Love My Locks: The Changes You Expected in Middle School, Not College

This article is part of the Her Campus Kenyon series Love My Locks, in which our writers discuss their relationships to their manes. A huge thank you to Ulta Beauty and Bed Head for gifting us with so many hair goodies in the College Fashion Week Essentials Kit!


After thinking about this for quite a while, I’ve developed a theory: college is basically Middle School: Round 2. Before you roll your eyes and click over to something more interesting, humor me. Here are the three parts of my theory:

1. Middle School Me had no idea who she was. College Me is starting to feel the same way again.

2. Middle School Me was pretty socially awkward. College Me is not as socially awkward, but there is definitely a rise in awkwardness and a pressure to be interesting.

3. Middle School Me went through a whole lot of weird changes in her body. College Me—to my complete and utter surprise—has experienced some weird body changes, too.

I was prepared for the first two challenges of this transition into college, but the last one is still hitting me pretty hard. No one told me about the changes my body would undergo—and I’m not talking about the Freshman Fifteen.Here are two physical changes that you can face in college and what my meager experience (and a little research) has taught me about them:


In middle school, I definitely struggled with acne for a little while. I’d tried Epiduo and Cetaphil, and nothing had worked. However, my mom got me onto Proactiv my seventh grade year, and my skin looked great—maybe a little dry—through high school. Once I reached college, though, I figured I’d be fine. I had had clear enough skin for five years, and I was sick of bleaching my clothes (and was starting to wonder what that bleach might have been doing to my face), so I stopped using Proactiv right after Thanksgiving Break.

(Yes, these pictures are from the classic work, The Care and Keeping of You)

My face exploded. It was the kind of acne that ached, that made your face red and swollen, that totally killed your confidence. It was the kind of acne that I knew people noticed. The physical discomfort was enough, but the embarrassment and self-consciousness made it twice as bad. I tried returning to Proactiv—nothing. New face washes, no face washes, apple cider vinegar—nope.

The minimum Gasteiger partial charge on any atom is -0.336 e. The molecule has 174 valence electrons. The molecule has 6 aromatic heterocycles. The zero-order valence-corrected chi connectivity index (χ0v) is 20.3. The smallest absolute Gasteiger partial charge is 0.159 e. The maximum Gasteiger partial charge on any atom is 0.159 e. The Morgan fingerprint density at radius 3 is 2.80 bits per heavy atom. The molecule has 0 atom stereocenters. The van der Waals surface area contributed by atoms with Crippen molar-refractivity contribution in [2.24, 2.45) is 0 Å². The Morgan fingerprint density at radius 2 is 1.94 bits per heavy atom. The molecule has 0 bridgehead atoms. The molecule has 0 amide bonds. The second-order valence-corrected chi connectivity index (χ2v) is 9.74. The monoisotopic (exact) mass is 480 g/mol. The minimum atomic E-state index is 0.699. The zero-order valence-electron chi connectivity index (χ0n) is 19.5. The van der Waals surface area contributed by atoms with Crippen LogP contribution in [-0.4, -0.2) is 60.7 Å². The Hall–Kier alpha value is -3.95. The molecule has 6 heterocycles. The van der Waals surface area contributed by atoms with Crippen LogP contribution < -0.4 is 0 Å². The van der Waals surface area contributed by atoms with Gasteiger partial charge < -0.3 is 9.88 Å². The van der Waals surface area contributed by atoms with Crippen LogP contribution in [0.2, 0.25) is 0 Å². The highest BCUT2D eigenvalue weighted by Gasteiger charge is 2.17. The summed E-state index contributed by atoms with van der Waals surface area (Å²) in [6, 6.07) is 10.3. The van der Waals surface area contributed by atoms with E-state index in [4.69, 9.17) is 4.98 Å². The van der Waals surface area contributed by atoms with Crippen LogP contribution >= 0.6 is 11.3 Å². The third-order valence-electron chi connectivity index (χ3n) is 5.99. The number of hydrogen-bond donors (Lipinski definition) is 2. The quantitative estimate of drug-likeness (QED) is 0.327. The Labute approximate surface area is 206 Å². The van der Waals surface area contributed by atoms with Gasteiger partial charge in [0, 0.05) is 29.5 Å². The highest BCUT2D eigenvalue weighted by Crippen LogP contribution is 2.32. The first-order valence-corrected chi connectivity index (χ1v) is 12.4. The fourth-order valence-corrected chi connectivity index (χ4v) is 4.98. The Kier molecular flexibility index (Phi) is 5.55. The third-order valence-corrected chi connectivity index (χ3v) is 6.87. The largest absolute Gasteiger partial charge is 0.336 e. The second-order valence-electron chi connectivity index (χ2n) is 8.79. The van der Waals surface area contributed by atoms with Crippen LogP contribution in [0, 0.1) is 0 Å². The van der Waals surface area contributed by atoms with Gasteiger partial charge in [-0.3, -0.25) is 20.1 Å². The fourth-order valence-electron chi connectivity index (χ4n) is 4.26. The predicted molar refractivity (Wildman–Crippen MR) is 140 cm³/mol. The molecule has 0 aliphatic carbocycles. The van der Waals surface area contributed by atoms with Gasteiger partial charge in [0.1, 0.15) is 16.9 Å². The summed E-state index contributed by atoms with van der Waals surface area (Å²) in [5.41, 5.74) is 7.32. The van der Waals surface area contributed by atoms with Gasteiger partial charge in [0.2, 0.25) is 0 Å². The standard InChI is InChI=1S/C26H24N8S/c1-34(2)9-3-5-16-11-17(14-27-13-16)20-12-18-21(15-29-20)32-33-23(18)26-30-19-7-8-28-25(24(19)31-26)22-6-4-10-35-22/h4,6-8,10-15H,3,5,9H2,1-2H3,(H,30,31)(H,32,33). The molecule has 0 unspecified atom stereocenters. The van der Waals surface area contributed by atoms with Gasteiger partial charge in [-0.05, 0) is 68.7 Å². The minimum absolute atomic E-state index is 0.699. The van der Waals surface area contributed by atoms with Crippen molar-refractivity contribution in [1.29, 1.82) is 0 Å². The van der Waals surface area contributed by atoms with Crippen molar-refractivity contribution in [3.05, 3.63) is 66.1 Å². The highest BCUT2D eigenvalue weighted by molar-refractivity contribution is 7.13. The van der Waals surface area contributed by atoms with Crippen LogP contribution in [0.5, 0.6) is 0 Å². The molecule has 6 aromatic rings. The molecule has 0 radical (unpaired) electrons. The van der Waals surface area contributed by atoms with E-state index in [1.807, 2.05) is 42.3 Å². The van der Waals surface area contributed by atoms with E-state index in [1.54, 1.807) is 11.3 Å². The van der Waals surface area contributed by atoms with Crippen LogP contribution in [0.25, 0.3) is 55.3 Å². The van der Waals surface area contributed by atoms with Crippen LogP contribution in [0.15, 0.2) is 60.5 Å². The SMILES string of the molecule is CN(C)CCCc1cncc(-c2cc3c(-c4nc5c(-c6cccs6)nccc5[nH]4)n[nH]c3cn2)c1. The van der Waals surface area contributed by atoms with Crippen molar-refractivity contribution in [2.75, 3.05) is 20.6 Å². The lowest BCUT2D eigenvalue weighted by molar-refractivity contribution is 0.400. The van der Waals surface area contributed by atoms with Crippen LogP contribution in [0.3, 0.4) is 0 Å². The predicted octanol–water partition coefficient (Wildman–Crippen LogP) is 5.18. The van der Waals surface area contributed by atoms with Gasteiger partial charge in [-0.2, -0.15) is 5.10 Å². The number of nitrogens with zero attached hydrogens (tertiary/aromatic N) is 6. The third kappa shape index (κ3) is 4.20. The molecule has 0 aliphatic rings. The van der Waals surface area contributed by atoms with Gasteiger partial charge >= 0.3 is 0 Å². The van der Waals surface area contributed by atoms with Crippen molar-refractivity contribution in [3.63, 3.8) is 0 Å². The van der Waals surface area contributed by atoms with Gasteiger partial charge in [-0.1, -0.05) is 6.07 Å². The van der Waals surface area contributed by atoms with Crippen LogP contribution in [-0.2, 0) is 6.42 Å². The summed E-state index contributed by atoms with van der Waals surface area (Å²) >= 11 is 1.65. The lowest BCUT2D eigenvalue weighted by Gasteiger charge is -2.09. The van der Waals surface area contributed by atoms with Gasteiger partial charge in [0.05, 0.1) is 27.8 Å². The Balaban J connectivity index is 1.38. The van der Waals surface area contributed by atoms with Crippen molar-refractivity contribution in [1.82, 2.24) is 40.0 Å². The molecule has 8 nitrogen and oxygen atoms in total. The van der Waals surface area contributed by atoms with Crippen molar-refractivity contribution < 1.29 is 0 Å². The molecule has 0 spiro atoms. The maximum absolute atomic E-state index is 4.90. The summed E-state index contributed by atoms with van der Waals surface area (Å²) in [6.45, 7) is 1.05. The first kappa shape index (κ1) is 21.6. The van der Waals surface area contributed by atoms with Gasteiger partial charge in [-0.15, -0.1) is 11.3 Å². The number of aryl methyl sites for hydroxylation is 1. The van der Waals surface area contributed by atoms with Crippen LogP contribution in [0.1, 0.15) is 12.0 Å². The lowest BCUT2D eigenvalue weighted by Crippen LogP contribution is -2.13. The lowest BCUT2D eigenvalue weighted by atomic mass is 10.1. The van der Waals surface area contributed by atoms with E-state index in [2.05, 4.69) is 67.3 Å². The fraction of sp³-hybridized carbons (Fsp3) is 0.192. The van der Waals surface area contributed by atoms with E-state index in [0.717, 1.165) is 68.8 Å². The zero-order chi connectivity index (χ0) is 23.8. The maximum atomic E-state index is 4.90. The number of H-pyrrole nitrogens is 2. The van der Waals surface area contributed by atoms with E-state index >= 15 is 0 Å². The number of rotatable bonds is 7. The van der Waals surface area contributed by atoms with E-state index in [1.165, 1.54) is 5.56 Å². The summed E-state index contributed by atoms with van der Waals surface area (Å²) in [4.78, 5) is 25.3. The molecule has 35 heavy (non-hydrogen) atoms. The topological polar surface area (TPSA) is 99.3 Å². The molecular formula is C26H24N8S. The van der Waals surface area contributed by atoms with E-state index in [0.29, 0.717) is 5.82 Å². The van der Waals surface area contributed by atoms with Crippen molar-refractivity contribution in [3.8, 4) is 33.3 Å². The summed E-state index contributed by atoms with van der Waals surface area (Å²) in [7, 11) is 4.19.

During the first week of summer break, I went to a dermatologist and found out that I had too much testosterone, and that this could easily be fixed with birth control. I started taking it that summer, and after three months of adjusting to the pill, my face cleared right up again.

Hormonal changes, then, are definitely one of the causes of acne. I did a little more research, and while they aren’t proven causes of acne, processed foods, stress, and a lack of sleep do all contribute to the problem. And the more I thought about it, the more it made sense. “Your skin reflects your overall health,” says Jody Levine, MD, so those three causes (which often become more prevalent in college) may make a bit of sense.

Thinning Hair

One the second year of college, my true love gave to me... Every year brings a new problem, I guess. Last year, my hair started to thin. For as long as I can remember, I’ve had abnormally thick hair. I’m talking buns the size of a Cinnabon. Shoulder-length mushroom heads. Breaking a ponytail holder a week. So when my hair started falling out more quickly than usual during—you guessed it—the period between Thanksgiving Break and the end of the semester, I started getting worried.

After some googling, I found that vitamin deficiencies are one cause of the problem. Iron and Biotin are the familiar names, but there is a host of other important nutrients that you need to maintain healthy hair. Birth control can also thin your hair—great, I thought to myself, now I need to choose between acne and hair? Stress, over styling, and lack of sleep are also common causes, which no longer surprises me—an unhappy mind and body lead to crummy things like acne and thin hair.

This is still a change that I am navigating. My hair has stopped thinning, but I went to get a trim a few months ago and the stylist told me I had thin hair. My heart broke a little. That long, thick hair had always been my favorite physical quality, the thing that I felt made me unique. And I don’t have it anymore.

But I’m learning to love this hair. It still shines in the sun. My neck and back don’t get hot when I wear it down anymore. Buns and ponytails don’t give me headaches. It lies flatter and takes much less time to dry. I have even tried Bumble and Bumble’s thickening spray from Ulta Beauty, and it definitely adds some of that former volume back to my hair. Feeling that bounciness again without the heavy weight of all that hair was quite lovely. And—to be honest? I’ve learned that I’m more than my hair. People don’t notice how thick or beautiful my hair used to be. They just see me. And I’m starting to grow comfortable with that.

Maybe College Me is finally figuring out who she is, thinner hair and all.

...Now let’s just hope that Thanksgiving Break my junior year doesn’t cue another catastrophe. *knocks on wood*


Image Credits: Feature, 1, 2, 3